One of the most rewarding things we can do to support our very busy lives is to establish a routine. An ideal one would integrate care for the health of the mind, body and spirit every day, balancing time for oneself with time with others, and it goes without saying that it would incorporate proper nutrition. This may seem strange to some to point out, especially for someone who is trying to deepen their nonviolence–what does a routine have to do with nonviolence, anyway? The point, I think, is that we need all of the energy we can muster to delve deeply into nonviolence. And a lot, really almost all of it, can potentially be wasted on figuring out seemingly small, mundane day-to-day decisions that an established routine can take care of in one pass. With a commitment to a routine in place, we have much more time at our disposal to do the Great Work.
You should not be surprised to learn that Gandhi had a routine in place. While it must have changed under various circumstances, such as we know during the severe post-partition violence where it has been said he did not sleep for more than 2-3 hours a night, his secretary Mahadev Desai recorded his routine in 1924 as follows:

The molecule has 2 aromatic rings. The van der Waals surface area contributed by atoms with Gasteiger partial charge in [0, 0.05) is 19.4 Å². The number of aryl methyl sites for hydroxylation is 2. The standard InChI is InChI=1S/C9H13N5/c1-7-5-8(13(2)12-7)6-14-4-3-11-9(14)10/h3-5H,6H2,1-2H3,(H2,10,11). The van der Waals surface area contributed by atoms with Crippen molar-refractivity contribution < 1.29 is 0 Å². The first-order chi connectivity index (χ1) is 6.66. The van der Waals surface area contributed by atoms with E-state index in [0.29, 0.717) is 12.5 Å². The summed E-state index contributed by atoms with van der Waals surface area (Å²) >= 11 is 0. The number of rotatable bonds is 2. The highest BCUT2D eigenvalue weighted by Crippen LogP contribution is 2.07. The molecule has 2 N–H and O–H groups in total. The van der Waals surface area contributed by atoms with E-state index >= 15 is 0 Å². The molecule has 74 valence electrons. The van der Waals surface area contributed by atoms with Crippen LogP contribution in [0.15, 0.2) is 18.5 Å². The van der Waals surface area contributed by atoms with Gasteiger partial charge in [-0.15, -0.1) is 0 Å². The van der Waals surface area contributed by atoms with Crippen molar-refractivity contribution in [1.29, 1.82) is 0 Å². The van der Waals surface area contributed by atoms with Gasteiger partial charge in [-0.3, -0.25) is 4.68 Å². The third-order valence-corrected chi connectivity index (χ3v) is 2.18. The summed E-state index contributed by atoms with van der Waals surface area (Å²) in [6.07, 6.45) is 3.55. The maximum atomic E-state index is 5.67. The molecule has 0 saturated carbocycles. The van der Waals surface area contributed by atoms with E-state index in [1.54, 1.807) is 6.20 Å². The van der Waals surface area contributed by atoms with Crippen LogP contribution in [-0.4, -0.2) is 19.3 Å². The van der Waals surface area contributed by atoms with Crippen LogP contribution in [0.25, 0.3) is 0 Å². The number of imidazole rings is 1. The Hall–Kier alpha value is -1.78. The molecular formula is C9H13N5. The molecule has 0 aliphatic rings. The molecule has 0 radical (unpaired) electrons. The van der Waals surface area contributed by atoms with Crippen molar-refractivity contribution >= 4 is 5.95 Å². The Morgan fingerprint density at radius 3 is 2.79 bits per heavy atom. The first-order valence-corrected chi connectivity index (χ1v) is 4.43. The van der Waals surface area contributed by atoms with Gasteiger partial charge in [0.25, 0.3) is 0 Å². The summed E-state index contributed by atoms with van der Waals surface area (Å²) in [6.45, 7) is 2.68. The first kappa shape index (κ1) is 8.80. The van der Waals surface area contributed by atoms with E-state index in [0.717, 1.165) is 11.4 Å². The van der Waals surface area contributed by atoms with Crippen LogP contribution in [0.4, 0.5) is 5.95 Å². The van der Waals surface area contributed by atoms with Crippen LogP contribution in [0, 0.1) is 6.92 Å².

4 am: Wake up, followed by prayer and hymns and some rest. 7 am: 30 minute walk along the seashore with walking stick and friend Charlie Andrews (note, this is pre-Salt March walking, Gandhi probably developed his idea for the Salt March on one of these walks…The Attenborough film suggests this, as well) and then small breakfast, followed by two to three hours’ interviews on important business. 11 am: Morning meal (probably more like lunch…) 12 noon- 4 pm: Dictation of letters and articles, etc. 4-5 pm: More interviews (note how much of his precious time is devoted to people) Half an hour evening walk and evening prayers. If there was something important to discuss, he would give it about one more hour and then: 9:30 pm: bedtime.
Do you think that Gandhi could have accomplished what he did without allocating his time so carefully? He was an experimenter in the science of nonviolence through and through, and there is simply no way something as important as his daily schedule was not another one of his experiments; there is no way that he was not constantly evaluating whether he was making the most of his energy and resources. And really, if even the Mahatma had a reasonable bedtime, shouldn’t we?
Do you have a daily schedule? Try to establish one, experiment until you get it right. Learn from that of others, to be sure, but come up with your own.
The Metta Center for Nonviolence, PO Box 98, Petaluma, California 94953 707-774-6299 email@example.com